Ciara eagerly prays to God, hoping the Seahawks trade for LT Duane Brown
With star LT Duane Brown still holding out in Houston and Seattle’s offensive line still struggling, recent rumors have surfaced regarding a potential trade. And this isn’t just pure speculation — for a while now, many local writers have been hearing whispers of Seattle’s rumored interest in the star left tackle. These rumors aren’t coming out of left field.
With Luke Joeckel set to undergo a knee cleanup surgery (keeping him out for several weeks), Seattle may look to move Rees back to LG and either trade for Brown or sign free agent Branden Albert. Of course, the question at the center of all this is: can the Seahawks afford Brown? My short answer: yes. But it’s going to require a move or two.
Let’s start from the top. After moving some of Doug Baldwin’s money around and trading for Sheldon Richardson, the Seahawks are working with very little cap space (approximately $1-2M). The Texans, on the other hand, are dealing with around $16M in cap space. If Seattle wants to make a move for Brown, it will absolutely require a move to make it work. Per my favorite Texans Cap guys — the left tackle would cost $6,635,294 to roster the rest of the season.
With $1-2M in cap space, there’s several methods Seattle could fit the left tackle under the cap:
Option A: Trade Jimmy Graham
From a cap perspective, this is the most logical move. Jimmy carries a 2017 salary of $7.9M (his $2M roster bonus and $100K workout bonus were already paid out by Seattle). Removing Jimmy from the books would go a long way to make room for Brown. It would be close — but purely from a financial perspective (not considering draft compensation at all here), trading Graham in a 1-1 trade for Brown would probably fit under the cap. But it would be tight.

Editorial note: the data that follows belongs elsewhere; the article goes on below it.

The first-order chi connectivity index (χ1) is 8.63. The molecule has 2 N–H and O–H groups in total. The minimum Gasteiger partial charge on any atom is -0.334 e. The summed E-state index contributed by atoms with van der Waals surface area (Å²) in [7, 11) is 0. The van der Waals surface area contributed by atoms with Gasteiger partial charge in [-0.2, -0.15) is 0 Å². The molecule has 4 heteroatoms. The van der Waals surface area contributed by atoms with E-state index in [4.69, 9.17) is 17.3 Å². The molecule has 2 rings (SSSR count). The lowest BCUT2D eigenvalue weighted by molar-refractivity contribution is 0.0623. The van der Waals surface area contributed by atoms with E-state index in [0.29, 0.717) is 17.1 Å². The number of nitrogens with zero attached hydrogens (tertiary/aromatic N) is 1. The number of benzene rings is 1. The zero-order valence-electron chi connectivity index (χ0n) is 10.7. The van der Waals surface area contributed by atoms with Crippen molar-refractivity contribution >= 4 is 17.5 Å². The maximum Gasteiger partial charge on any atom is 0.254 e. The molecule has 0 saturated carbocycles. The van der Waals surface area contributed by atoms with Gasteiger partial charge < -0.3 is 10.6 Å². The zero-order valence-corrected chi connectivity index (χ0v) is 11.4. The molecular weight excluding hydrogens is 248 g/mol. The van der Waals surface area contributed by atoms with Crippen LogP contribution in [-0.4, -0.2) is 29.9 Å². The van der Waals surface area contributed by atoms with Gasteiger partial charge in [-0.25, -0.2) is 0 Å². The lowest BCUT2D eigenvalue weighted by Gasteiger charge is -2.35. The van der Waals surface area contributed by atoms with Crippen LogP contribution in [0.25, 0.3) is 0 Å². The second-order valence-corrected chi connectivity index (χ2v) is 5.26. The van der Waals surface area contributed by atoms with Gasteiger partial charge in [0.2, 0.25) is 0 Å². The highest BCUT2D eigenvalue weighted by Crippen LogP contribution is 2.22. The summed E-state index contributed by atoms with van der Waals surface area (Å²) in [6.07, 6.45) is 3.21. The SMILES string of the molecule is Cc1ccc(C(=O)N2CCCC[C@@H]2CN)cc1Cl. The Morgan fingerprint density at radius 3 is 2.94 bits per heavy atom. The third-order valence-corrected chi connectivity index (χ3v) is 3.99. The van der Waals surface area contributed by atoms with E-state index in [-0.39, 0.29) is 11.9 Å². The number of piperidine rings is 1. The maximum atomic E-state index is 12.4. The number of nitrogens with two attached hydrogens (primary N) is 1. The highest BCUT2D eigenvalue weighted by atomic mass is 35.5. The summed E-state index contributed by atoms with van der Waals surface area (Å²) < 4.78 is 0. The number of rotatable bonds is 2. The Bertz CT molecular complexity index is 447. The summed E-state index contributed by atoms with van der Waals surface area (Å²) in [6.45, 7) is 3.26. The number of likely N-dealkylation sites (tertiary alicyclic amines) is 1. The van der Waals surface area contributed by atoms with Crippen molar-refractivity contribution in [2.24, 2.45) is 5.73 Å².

However, as I just mentioned, the compensation is probably the hiccup here. Do the Texans even want Jimmy? Could Jeremy Lane be a more desirable option? Moving Lane alone alone wouldn’t open up enough room. Michael Bennett’s name has also been thrown around — trading him would open up about $7M in cap space. The Texans just lost a couple of big pass rushers (JJ Watt + Whitney Mercilus) and suddenly that area looks like a need. Offloading Bennett would also help Seattle extend Frank and Sheldon a bit easier. However, I don’t think the Hawks want to trade Mike B — and I find his presence in a trade to be highly unlikely.
Rumor is Houston wants a first round pick as compensation.
Option B: Seattle uses the credit card
Just like the Sheldon trade with Doug Baldwin, Seattle could choose to convert a core player’s base salary into a signing bonus (effectively opening up cap space immediately, but increasing a player’s cap hit in future years — and ultimately leveraging the future). When you do this, you’re supposed to do it with a core franchise player — a player who is absolutely not going anywhere (hence, Doug Baldwin previously). Many cap guys call this the “cap credit card”. Historically, General Manager John Schneider has opposed this type of cap maneuvering.
But never say never — if it happens, it might be with either Russell or Earl.
Option C: Texans eat some of Duane’s salary
Unlike the MLB, in the NFL, you can’t truly eat a player’s salary. However, you kindddd of can.
If the Texans really wanted to move past Brown, they could convert most of his 2017 base salary into a signing bonus (lowering his current cap hit and spreading money into future years), thus allowing Seattle to fit him under their cap with minimal moves. Houston would then eat the future dead $$ and trade him to Seattle with a low 2017 cap hit.
Of course, with a move like this, there’s a ton of moving parts. Brown wants a new deal, so the re-negotiation of his deal with Seattle would likely be included in any trade. Nevertheless, Seattle needs to open up room for him somehow. A combination of the above mentioned options could occur, allowing the Seahawks to immediately upgrade their left tackle position. A Brown-Joeckel-Britt-Aboushi-Ifedi line might not be so bad.